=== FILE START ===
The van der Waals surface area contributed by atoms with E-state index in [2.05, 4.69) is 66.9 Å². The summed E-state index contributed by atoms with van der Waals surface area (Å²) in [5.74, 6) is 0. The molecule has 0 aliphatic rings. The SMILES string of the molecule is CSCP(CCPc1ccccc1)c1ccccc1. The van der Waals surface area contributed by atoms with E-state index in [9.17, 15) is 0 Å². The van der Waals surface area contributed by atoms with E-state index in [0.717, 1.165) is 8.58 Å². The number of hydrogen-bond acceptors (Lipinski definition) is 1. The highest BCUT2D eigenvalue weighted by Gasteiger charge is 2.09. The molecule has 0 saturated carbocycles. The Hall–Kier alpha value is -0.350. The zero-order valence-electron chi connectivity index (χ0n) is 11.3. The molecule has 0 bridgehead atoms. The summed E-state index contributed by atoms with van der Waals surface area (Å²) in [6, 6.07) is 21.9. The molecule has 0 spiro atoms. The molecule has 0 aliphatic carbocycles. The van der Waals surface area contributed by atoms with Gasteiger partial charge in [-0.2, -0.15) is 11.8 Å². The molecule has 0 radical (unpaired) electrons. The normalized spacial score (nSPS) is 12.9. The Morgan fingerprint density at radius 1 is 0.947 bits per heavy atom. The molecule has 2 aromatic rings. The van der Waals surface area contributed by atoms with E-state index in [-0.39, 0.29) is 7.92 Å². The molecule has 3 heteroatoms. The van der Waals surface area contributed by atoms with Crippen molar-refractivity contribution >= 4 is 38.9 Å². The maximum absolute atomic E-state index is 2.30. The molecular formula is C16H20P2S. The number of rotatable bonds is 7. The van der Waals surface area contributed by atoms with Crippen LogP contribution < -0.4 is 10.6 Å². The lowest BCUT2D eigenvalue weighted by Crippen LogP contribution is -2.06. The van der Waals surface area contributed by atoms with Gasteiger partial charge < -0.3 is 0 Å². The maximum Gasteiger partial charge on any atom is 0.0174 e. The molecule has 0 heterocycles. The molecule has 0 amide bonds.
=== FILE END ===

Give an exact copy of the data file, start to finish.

The van der Waals surface area contributed by atoms with E-state index in [2.05, 4.69) is 66.9 Å². The summed E-state index contributed by atoms with van der Waals surface area (Å²) in [5.74, 6) is 0. The molecule has 0 aliphatic rings. The SMILES string of the molecule is CSCP(CCPc1ccccc1)c1ccccc1. The van der Waals surface area contributed by atoms with E-state index in [9.17, 15) is 0 Å². The van der Waals surface area contributed by atoms with E-state index in [0.717, 1.165) is 8.58 Å². The number of hydrogen-bond acceptors (Lipinski definition) is 1. The highest BCUT2D eigenvalue weighted by Gasteiger charge is 2.09. The molecule has 0 saturated carbocycles. The Hall–Kier alpha value is -0.350. The zero-order valence-electron chi connectivity index (χ0n) is 11.3. The molecule has 0 bridgehead atoms. The summed E-state index contributed by atoms with van der Waals surface area (Å²) in [6, 6.07) is 21.9. The molecule has 0 spiro atoms. The molecule has 0 aliphatic carbocycles. The van der Waals surface area contributed by atoms with Gasteiger partial charge in [-0.2, -0.15) is 11.8 Å². The molecule has 0 radical (unpaired) electrons. The normalized spacial score (nSPS) is 12.9. The Morgan fingerprint density at radius 1 is 0.947 bits per heavy atom. The molecule has 2 aromatic rings. The van der Waals surface area contributed by atoms with E-state index in [-0.39, 0.29) is 7.92 Å². The molecule has 3 heteroatoms. The van der Waals surface area contributed by atoms with Crippen molar-refractivity contribution >= 4 is 38.9 Å². The maximum absolute atomic E-state index is 2.30. The molecular formula is C16H20P2S. The number of rotatable bonds is 7. The van der Waals surface area contributed by atoms with Crippen LogP contribution < -0.4 is 10.6 Å². The lowest BCUT2D eigenvalue weighted by Crippen LogP contribution is -2.06. The van der Waals surface area contributed by atoms with Gasteiger partial charge < -0.3 is 0 Å². The maximum Gasteiger partial charge on any atom is 0.0174 e. The molecule has 0 heterocycles. The molecule has 0 amide bonds.